7 Essential Clauses You MUST Have in Your Client Contract

essential clauses for client contracts

One of the the most important things you can do to set yourself apart from your competition is to have a clear, concise and easy to read contract for use with your clients. Failing to have a contract, or worse, one that is confusing and contradictory, can mean the difference between landing an awesome client and struggling to get work.

To make your client contract clear and easy to understand, you need to make sure it includes the following five essential contract clauses. Heeding this advice will allow you to avoid misunderstandings with your clients, prevent foreseeable disputes, and make sure that everyone is on the same page in terms of the work you will be doing and how you will get paid.

Here are the five necessary clauses that you should include in every client contract:

  1. Scope of Work: Properly defining the work you will do for the client is probably the most important component of any well-written contract. When written clearly and concisely, not only will this section help you to establish clear expectations and boundaries with your clients, but it will also help to avoid the dreaded scope creep. (If you didn’t know, scope creep is what happens when your client asks you to do more and more work that wasn’t described in the contract). In addition to clearly articulating the services and/or products that you will provide to the client, as well as any deliverables, this section can set deadlines for project completion, and milestones that you must hit to trigger payments.
  2. Payment Terms: Without clear guidelines for how you will get paid, your contract is very likely unenforceable. Some of the details you should include in this section of your contract include how and when you will get paid (i.e. due dates and payment schedules), late payment fees, and the method for payment (i.e. check, paypal, venmo, etc.).
  3. Intellectual Property: As a trademark lawyer, I know all too well what can go wrong if you do not include a provision in your contract regarding the ownership of intellectual property. This is especially important if you are creating intellectual property for the client. This could include blog posts, videos, graphics, audio files, photographs, etc. As a contractor, you likely will want to make ownership of intellectual property contingent on proper payment. If you are hiring a contractor to create IP assets for you, then you will want to include a work for hire section in the contract.
  4. Termination Clause: When working with my legal clients I typically refer to their contracts and agreements as “dis” agreements. This is because the only time they are typically enforced is when there is a disagreement between the parties about what should or should not be done under the contract. For that reason, having a clear termination clause that defines when the contract can be terminated is vitally important. In this paragraph, you could include a list of events that would trigger a termination of the contract, and state what notice requirements may be necessary.
  5. Venue Clause: If you are working with clients around the country, then you will likely want to include a venue and choice of law clause. This is a short section that basically states that in the event of a dispute, the parties will have to travel to you home “court” to resolve the matter.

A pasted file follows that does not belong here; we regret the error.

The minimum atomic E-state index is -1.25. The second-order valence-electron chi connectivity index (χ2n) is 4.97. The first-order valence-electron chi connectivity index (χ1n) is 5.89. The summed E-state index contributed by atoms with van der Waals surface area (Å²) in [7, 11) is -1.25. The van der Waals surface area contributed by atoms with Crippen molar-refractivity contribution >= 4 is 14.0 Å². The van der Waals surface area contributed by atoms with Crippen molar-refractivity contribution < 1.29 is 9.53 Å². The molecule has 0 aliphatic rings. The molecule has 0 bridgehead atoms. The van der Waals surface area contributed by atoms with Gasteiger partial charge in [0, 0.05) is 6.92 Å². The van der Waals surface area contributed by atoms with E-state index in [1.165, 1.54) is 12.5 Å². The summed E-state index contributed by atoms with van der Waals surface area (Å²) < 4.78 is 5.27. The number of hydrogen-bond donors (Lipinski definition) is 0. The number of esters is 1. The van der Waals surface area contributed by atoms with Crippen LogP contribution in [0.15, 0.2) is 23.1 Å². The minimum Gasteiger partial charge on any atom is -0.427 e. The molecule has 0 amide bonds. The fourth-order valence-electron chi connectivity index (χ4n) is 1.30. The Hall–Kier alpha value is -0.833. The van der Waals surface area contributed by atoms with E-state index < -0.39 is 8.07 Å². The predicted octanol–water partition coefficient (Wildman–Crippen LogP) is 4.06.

6. Refund Clause: In almost every client contract, I like to include a refund clause. This basically lets the client know under what circumstances a refund is warranted. If you do not allow refunds, (or even if you do), then you want to make sure to include a chargeback clause as well. While a refund clause will detail under what circumstances a refund may or may not be warranted, a chargeback clause is intended to deter clients from attempting a chargeback with their credit card company, and outlines what would happen if they did pursue a chargeback.
  7. Chargeback Clause: A chargeback occurs when a client disputes a charge with their credit card issuer or bank, and the funds are reversed. Chargebacks are intended to protect consumers from fraud and stolen credit cards. But more and more frequently, we are seeing customers use chargebacks as a cheap and fraudulent alternative to get out of a completely valid contract. While you won’t be able to stop a chargeback from occurring, having a strongly worded chargeback clause in your contract will be invaluable to you in the event you get into a chargeback dispute. When that happens, the merchant bank will ask you to submit evidence in the form of a client contract to bolster your case. Having that chargeback clause in your contract can mean the difference between winning your dispute and losing potentially thousands of dollars, forcing you to sue a client to recover those funds. You may also specify that chargebacks will subject the client to additional fees, which covers the costs associated with the dispute resolution process, in addition to reporting their delinquent account to the credit bureaus.

Including these seven essential clauses in your client contracts can help you to establish clear expectations and boundaries with your clients, protect your business from unintended work and failed payments, and avoid foreseeable disputes. If you're unsure how to properly draft a client contract that includes these invaluable clauses consider consulting with a lawyer in your jurisdiction or purchasing our client services agreement template which contains everything you need to protect your business.

For a full blueprint of everything you should include in your client contracts, click here.

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